Midterm elections aren’t really President Obama’s thing.
Four years removed from a self-described “shellacking” that cost Democrats control of the House, Obama watched his party lose its majority in the Senate on Tuesday. Since he won the White House in 2008, congressional Democrats have given up 69 House seats (and could lose more as they trail in several uncalled contests) and at least 13 Senate seats, with Alaska and Louisiana potentially bumping that total up to 15.
Yet, despite those heavy losses — and public infighting between his White House and Senate Democrats over his alleged lack of concern for his party’s down-ballot fortunes — Obama seemed entirely unbothered by the election results during a news conference Wednesday.
“There’s no doubt that the Republicans had a good night,” he conceded, before pivoting to note that the message voters were sending had nothing to do with him but, rather, was about wanting politicians to get things done.
Except that Obama had said repeatedly during the runup to the vote that his policies were very much part of the election. “Make no mistake: These policies are on the ballot,” he said at Northwestern University in early October. “Every single one of them.”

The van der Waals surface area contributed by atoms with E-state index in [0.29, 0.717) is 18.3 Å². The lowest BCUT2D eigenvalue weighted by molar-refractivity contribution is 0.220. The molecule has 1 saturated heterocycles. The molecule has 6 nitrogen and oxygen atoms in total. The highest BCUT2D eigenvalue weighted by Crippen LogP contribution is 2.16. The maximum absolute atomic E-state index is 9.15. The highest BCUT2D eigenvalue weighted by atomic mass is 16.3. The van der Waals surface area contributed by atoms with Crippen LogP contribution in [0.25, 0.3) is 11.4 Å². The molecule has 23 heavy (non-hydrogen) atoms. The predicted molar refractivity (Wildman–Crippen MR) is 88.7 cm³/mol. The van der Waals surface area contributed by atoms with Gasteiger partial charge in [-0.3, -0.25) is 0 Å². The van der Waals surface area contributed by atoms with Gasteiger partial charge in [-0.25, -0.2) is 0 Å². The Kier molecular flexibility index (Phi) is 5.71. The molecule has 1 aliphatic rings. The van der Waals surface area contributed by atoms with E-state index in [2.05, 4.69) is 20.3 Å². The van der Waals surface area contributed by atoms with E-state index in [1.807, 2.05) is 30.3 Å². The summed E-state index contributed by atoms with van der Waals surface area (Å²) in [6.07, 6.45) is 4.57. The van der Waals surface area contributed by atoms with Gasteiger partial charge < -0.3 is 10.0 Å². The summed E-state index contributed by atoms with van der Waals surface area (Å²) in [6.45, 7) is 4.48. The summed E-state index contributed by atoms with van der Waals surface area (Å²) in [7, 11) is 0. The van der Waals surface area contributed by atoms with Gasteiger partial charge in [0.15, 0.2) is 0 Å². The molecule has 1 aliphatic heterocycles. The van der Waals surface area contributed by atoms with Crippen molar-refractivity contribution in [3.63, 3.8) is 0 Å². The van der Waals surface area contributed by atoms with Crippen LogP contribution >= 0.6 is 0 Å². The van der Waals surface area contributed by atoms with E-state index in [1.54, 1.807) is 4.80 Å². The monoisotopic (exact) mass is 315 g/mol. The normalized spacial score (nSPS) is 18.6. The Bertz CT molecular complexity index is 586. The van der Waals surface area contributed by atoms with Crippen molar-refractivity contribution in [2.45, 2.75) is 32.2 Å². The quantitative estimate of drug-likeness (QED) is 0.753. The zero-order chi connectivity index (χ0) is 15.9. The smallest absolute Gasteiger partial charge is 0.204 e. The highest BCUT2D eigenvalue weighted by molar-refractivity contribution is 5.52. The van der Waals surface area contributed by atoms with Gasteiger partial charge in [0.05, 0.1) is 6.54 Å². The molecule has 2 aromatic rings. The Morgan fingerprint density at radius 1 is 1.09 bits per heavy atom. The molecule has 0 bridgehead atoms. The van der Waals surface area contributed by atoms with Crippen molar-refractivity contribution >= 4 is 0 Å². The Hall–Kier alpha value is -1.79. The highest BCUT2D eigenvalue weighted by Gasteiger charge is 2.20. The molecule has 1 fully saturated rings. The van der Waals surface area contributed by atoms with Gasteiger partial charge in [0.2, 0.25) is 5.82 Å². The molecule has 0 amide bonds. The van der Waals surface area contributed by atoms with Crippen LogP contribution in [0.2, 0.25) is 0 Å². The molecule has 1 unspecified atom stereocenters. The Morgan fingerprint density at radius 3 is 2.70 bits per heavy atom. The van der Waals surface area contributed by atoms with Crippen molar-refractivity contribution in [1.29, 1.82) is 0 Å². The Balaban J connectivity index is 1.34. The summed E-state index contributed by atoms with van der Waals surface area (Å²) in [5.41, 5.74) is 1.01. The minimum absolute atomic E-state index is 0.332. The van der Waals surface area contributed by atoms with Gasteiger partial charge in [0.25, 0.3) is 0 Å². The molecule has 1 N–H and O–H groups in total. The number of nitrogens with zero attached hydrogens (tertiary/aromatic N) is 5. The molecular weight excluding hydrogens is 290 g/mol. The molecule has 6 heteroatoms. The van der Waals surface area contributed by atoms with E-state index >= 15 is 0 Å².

You don’t get to have it both ways — taking the credit if your side wins and shirking the blame if it loses. Obama said Wednesday that he wouldn’t “read the tea leaves” of the 2014 elections. Of course, he was more than willing to read those same leaves after his 2012 reelection.
Losing elections is one thing. It happens to almost all politicians if they stay in the game long enough. Refusing to shoulder any of the blame for that loss is something else entirely.
President Obama, for forgetting that you are the head of your party, in good times and bad, you had the worst week in Washington.
Congrats, or something.
Each week, Chris Cillizza awards the worst week in Washington to an inhabitant of Planet Beltway who stands out for all the wrong reasons. You can check out previous winners or e-mail Cillizza with candidates. You can also read more from Outlook and follow our updates on Facebook and Twitter.